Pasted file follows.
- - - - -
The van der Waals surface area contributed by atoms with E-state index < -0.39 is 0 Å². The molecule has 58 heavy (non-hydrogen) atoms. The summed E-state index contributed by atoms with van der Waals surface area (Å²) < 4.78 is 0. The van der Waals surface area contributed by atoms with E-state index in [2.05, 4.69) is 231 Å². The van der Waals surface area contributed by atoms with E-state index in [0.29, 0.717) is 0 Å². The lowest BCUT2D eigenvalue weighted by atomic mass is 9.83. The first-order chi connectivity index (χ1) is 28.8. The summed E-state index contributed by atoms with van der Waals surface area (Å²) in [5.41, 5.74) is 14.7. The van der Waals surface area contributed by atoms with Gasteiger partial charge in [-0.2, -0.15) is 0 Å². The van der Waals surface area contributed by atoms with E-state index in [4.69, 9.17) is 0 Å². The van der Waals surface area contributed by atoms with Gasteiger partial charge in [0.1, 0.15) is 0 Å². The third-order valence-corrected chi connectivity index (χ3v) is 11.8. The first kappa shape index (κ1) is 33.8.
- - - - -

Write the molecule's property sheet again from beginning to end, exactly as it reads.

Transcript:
The van der Waals surface area contributed by atoms with E-state index < -0.39 is 0 Å². The molecule has 58 heavy (non-hydrogen) atoms. The summed E-state index contributed by atoms with van der Waals surface area (Å²) < 4.78 is 0. The van der Waals surface area contributed by atoms with E-state index in [2.05, 4.69) is 231 Å². The van der Waals surface area contributed by atoms with E-state index in [0.29, 0.717) is 0 Å². The lowest BCUT2D eigenvalue weighted by atomic mass is 9.83. The first-order chi connectivity index (χ1) is 28.8. The summed E-state index contributed by atoms with van der Waals surface area (Å²) in [5.41, 5.74) is 14.7. The van der Waals surface area contributed by atoms with Gasteiger partial charge in [-0.2, -0.15) is 0 Å². The van der Waals surface area contributed by atoms with E-state index in [4.69, 9.17) is 0 Å². The van der Waals surface area contributed by atoms with Gasteiger partial charge in [0.1, 0.15) is 0 Å². The third-order valence-corrected chi connectivity index (χ3v) is 11.8. The first kappa shape index (κ1) is 33.8.